“That’s what we’re about, helping people grow their money and reach their financial goals, whatever they may be.”

Lisa Dudson, investor, author and entrepreneur

Lisa Dudson

Lisa Dudson is one of New Zealand’s leading personal wealth educators and financial adviser at Acumen Consulting Group.

What were you doing at 16? I, for one, was not thinking about investing. But Dudson was making her first investment, a move for which she credits her upbringing and personal belief system. She firmly stands by her stance of wanting to be financially independent as a woman, saying she was not your typical girl who wanted to get married and have babies. 

“I wanted to have the freedom to choose what I wanted to be able to do, and to have that independence,” she says.

Her parents instilled a strong work ethic in her from a young age, with her father gifting her a book about the New Zealand sharemarket when she was 16. Dudson invested all her savings just before the market crashed in 1986, so her first foray into the investment world didn’t offer a lot of return in terms of financial gain. But it did allow her to understand the market a bit better.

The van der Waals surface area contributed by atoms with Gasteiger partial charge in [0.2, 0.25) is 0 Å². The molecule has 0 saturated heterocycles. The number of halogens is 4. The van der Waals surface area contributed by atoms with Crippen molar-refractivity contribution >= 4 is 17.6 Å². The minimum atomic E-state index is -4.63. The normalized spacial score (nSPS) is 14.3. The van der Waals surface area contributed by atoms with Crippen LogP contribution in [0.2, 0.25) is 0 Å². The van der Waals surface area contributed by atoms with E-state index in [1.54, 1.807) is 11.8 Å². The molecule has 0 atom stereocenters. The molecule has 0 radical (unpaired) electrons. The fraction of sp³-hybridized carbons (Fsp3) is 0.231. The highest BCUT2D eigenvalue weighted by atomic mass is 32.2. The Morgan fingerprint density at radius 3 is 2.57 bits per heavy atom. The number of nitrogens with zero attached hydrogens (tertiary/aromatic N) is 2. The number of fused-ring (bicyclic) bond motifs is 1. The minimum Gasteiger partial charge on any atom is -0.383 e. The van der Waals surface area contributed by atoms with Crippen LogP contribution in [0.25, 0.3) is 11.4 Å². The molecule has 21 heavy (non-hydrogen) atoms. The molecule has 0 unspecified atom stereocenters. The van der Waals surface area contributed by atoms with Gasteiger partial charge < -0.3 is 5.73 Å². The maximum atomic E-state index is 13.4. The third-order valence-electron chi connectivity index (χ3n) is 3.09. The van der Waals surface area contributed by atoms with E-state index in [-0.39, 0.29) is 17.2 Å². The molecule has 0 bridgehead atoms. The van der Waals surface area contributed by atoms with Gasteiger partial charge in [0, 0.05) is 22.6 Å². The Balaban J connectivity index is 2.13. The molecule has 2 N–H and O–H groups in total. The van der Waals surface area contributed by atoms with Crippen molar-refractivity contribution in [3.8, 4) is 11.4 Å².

It’s clear that money and emotions are closely linked, with Dudson even admitting her fear of dependence drove her to being so financially independent. For too long, she had seen women in relationships they didn’t want to be in but stayed in for financial reasons. The idea of that terrified her. 

Another emotion-money connector that Dudson sees is people buying into consumerism, because they’re on their own and buying something can temporarily fill the void of loneliness.

So where to begin when it comes to investing?

Dudson’s book The Money Guide covers the basics of money management. Dudson believes that’s where it begins. Because unless you can get the basics of money management right, you’ve got nothing to work with. 

One of those basics is consistency over time. It’s not about huge chunks of money but more about slowly chipping away and building extra money, because time is incredibly powerful. 

Dudson also recommends taking an educational approach and managing your mindset. Always try to learn, while trying to take a step forward and keep positive. 

Dudson says it really comes down to choices. She wants to create choices for her clients for today but also for the future. “Being able to help my clients and seeing them become more empowered is what drives me. The personal satisfaction is so high, because I’ve been able to make a lot of changes in people’s lives over time, and it’s lovely to be able to see that,” she says.